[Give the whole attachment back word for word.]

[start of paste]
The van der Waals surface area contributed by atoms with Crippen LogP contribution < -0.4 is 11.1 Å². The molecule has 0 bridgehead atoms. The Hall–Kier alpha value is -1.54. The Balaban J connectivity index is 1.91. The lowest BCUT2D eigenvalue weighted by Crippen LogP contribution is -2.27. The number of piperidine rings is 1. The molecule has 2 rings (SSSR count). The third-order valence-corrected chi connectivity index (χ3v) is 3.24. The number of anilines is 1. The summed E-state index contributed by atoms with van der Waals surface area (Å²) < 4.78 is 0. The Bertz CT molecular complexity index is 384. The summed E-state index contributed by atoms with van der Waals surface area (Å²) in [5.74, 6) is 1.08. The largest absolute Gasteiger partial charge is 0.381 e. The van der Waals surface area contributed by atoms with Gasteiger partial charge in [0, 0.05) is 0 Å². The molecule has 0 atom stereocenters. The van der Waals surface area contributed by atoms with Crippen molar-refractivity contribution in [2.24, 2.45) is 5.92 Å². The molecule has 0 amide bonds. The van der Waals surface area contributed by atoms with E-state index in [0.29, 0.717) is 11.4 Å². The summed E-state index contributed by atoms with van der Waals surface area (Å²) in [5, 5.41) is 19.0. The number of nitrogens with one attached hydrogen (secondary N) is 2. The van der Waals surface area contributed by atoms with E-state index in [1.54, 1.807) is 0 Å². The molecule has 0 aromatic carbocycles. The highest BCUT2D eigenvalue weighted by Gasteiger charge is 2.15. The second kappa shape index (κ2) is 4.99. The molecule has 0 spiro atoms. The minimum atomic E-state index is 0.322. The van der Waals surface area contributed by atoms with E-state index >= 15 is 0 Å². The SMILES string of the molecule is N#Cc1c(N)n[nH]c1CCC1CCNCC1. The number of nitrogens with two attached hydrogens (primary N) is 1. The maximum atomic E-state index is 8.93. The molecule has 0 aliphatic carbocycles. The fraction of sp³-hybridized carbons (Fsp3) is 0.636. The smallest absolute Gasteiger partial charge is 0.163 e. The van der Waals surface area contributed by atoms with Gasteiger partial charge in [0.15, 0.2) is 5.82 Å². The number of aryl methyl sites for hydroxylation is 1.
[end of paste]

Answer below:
The van der Waals surface area contributed by atoms with Crippen LogP contribution < -0.4 is 11.1 Å². The molecule has 0 bridgehead atoms. The Hall–Kier alpha value is -1.54. The Balaban J connectivity index is 1.91. The lowest BCUT2D eigenvalue weighted by Crippen LogP contribution is -2.27. The number of piperidine rings is 1. The molecule has 2 rings (SSSR count). The third-order valence-corrected chi connectivity index (χ3v) is 3.24. The number of anilines is 1. The summed E-state index contributed by atoms with van der Waals surface area (Å²) < 4.78 is 0. The Bertz CT molecular complexity index is 384. The summed E-state index contributed by atoms with van der Waals surface area (Å²) in [5.74, 6) is 1.08. The largest absolute Gasteiger partial charge is 0.381 e. The van der Waals surface area contributed by atoms with Gasteiger partial charge in [0, 0.05) is 0 Å². The molecule has 0 atom stereocenters. The van der Waals surface area contributed by atoms with Crippen molar-refractivity contribution in [2.24, 2.45) is 5.92 Å². The molecule has 0 amide bonds. The van der Waals surface area contributed by atoms with E-state index in [0.29, 0.717) is 11.4 Å². The summed E-state index contributed by atoms with van der Waals surface area (Å²) in [5, 5.41) is 19.0. The number of nitrogens with one attached hydrogen (secondary N) is 2. The van der Waals surface area contributed by atoms with E-state index in [1.54, 1.807) is 0 Å². The molecule has 0 aromatic carbocycles. The highest BCUT2D eigenvalue weighted by Gasteiger charge is 2.15. The second kappa shape index (κ2) is 4.99. The molecule has 0 spiro atoms. The minimum atomic E-state index is 0.322. The van der Waals surface area contributed by atoms with E-state index >= 15 is 0 Å². The SMILES string of the molecule is N#Cc1c(N)n[nH]c1CCC1CCNCC1. The number of nitrogens with two attached hydrogens (primary N) is 1. The maximum atomic E-state index is 8.93. The molecule has 0 aliphatic carbocycles. The fraction of sp³-hybridized carbons (Fsp3) is 0.636. The smallest absolute Gasteiger partial charge is 0.163 e. The van der Waals surface area contributed by atoms with Gasteiger partial charge in [0.15, 0.2) is 5.82 Å². The number of aryl methyl sites for hydroxylation is 1.